What I did share was a condensed version of what I've said here on the blog. And how I've had to make this conscious choice to get out of bed each day and cling to the Light and turn back the darkness. Because, it would be so easy, so easy, to just slip off the edge, into the abyss. But I cannot. God has shown Himself so clearly in the pain that I cannot mistake Him. It's like seeing a silhouette.  I can't see Him in His Glory, but I see around the edges, where the Light peeks through, and it's those glimmers of light that I cling to.  Yes, nothing is certain right now. James is entering the third month of no job and seemingly no prospects, the pain of loss is still with me, and the normal every day realities of being a momma to four accident prone kids who test my patience on a daily, sometimes hourly basis. Sometimes, none of it makes sense! But yet, in all of that, God is faithful. Each month, the money stretches, and God provides in the most unique of ways. I have been given companions for the journey- women who've faced the same loss as I have in nearly the same week, and I feel so much less alone knowing they are walking similar paths. Each provision, grace from a loving God who knows the hairs upon my head, who provides for my every need. I can honestly say that I would not have been able to see His provision had He not stripped everything away. If I hadn't nearly lost my life. I would not have had the eyes to see. I feel some days as if I am living on borrowed time. I hope I never lose that feeling, because it keeps my heart and focus in the right place. Knowing that you should have, by all rights, died- gives you this totally different view of things. Each day is a gift. Each day with my children, no matter how frustrating and bad, is a day given straight from the Father's hand, and therefore a treasure. It's true of our normal lives, yes, but oh how we forget! How often do we forget that this is just a journey towards Home, each day a step? How often do I forget, and I have not been long from my brief sojourn towards the undiscovered country?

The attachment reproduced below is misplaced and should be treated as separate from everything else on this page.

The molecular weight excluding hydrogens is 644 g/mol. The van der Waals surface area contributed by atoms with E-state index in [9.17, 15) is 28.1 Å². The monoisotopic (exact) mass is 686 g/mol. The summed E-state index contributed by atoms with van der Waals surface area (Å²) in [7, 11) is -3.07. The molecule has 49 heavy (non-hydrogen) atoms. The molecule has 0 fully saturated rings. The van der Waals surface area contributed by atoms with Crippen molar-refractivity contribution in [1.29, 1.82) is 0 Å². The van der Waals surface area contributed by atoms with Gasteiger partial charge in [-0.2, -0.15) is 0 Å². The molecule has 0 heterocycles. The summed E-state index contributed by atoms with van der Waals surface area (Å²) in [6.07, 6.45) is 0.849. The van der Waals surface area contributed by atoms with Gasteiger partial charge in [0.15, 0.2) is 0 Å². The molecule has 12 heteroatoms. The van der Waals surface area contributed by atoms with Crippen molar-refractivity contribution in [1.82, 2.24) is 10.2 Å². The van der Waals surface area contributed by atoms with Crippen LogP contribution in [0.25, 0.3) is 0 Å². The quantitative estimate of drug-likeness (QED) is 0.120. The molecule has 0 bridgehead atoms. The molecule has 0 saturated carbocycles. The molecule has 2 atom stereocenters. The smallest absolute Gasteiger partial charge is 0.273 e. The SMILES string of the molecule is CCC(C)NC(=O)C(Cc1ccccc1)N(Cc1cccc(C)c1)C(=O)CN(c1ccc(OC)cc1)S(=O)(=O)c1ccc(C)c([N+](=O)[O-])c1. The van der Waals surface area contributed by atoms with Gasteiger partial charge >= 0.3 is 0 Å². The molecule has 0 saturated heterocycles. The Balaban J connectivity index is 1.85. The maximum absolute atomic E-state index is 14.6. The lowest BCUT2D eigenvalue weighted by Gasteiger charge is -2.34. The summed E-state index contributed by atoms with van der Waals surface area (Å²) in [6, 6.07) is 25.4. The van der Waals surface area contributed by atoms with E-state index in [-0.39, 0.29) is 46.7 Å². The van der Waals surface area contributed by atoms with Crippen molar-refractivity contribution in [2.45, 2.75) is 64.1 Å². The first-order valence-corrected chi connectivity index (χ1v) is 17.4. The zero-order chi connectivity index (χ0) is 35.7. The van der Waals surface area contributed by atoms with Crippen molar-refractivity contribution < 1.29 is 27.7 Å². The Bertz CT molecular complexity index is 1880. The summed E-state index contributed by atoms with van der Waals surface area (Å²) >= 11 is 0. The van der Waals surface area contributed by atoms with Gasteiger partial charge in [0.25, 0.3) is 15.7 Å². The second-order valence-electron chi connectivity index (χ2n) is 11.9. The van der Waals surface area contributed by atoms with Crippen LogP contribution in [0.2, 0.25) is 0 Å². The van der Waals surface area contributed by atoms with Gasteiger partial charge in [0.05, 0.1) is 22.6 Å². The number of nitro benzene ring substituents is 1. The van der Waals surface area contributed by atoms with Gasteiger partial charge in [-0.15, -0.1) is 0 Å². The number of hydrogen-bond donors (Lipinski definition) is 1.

I can't wait to be able to link you to the product of this meeting- the worship service and sermon that come out of it- because just the beginning planning stages spoke so deeply into my heart and I hope  that the finished product will speak powerfully into the hearts of other believers. My English and my grammar fail me, honestly…it is so weird, in a good way, to watch and hear the Spirit move. To see how It informs and guides and directs, forms prayers, words, thoughts and places it on the mouths of those willing to listen. I mean, how could these people know some of the struggles I've had? How could they have known some of the questions that have stopped me cold in the middle of the night? And they were sitting there, talking out the format of the service, what needed to be focused on, what they wanted to extend to the Body, and I swear, I felt like I was an audience of one. I don't think they realized how much they were ministering to me- they were just brainstorming. But, whoa. It was again, one of those Light peeking around the edges moments, where I could feel God's hand resting on my shoulder, and showing how much He cared. How He cared that I had been struggling, doubting, grieving, and was using these people to be His hands and feet. Using them to bind up the broken places-they were probably totally unawares of it, too. I wish I had written more of it down…just light bulb after light bulb went off in my head, all the scriptures they listed and spoke of.